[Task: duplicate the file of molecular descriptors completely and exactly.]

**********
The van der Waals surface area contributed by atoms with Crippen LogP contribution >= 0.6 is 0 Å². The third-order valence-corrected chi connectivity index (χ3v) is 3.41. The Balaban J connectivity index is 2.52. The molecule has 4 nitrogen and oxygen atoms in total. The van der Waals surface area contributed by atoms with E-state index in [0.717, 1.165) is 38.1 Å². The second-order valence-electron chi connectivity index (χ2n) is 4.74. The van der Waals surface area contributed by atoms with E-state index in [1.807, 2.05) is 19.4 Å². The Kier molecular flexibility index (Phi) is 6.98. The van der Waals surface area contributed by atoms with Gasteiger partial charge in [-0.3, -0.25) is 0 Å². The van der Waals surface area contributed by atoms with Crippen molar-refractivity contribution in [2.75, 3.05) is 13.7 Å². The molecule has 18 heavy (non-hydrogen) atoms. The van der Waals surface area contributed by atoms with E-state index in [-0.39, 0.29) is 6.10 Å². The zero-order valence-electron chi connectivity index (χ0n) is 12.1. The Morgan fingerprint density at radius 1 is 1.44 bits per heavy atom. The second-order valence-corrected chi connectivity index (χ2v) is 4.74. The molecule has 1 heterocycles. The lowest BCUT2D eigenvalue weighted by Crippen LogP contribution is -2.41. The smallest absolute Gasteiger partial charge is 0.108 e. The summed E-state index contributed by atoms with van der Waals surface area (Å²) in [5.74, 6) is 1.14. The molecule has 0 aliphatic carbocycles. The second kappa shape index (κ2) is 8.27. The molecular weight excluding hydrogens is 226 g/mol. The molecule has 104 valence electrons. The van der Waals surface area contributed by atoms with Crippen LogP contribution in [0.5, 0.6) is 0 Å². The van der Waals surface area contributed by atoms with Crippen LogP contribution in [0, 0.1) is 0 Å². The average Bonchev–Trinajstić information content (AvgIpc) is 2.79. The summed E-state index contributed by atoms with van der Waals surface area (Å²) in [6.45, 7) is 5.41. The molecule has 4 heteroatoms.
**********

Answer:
The van der Waals surface area contributed by atoms with Crippen LogP contribution >= 0.6 is 0 Å². The third-order valence-corrected chi connectivity index (χ3v) is 3.41. The Balaban J connectivity index is 2.52. The molecule has 4 nitrogen and oxygen atoms in total. The van der Waals surface area contributed by atoms with E-state index in [0.717, 1.165) is 38.1 Å². The second-order valence-electron chi connectivity index (χ2n) is 4.74. The van der Waals surface area contributed by atoms with E-state index in [1.807, 2.05) is 19.4 Å². The Kier molecular flexibility index (Phi) is 6.98. The van der Waals surface area contributed by atoms with Gasteiger partial charge in [-0.3, -0.25) is 0 Å². The van der Waals surface area contributed by atoms with Crippen molar-refractivity contribution in [2.75, 3.05) is 13.7 Å². The molecule has 18 heavy (non-hydrogen) atoms. The van der Waals surface area contributed by atoms with E-state index in [-0.39, 0.29) is 6.10 Å². The zero-order valence-electron chi connectivity index (χ0n) is 12.1. The Morgan fingerprint density at radius 1 is 1.44 bits per heavy atom. The second-order valence-corrected chi connectivity index (χ2v) is 4.74. The molecule has 1 heterocycles. The lowest BCUT2D eigenvalue weighted by Crippen LogP contribution is -2.41. The smallest absolute Gasteiger partial charge is 0.108 e. The summed E-state index contributed by atoms with van der Waals surface area (Å²) in [5.74, 6) is 1.14. The molecule has 0 aliphatic carbocycles. The second kappa shape index (κ2) is 8.27. The molecular weight excluding hydrogens is 226 g/mol. The molecule has 104 valence electrons. The van der Waals surface area contributed by atoms with Crippen LogP contribution in [0.5, 0.6) is 0 Å². The van der Waals surface area contributed by atoms with Crippen LogP contribution in [0, 0.1) is 0 Å². The average Bonchev–Trinajstić information content (AvgIpc) is 2.79. The summed E-state index contributed by atoms with van der Waals surface area (Å²) in [6.45, 7) is 5.41. The molecule has 4 heteroatoms.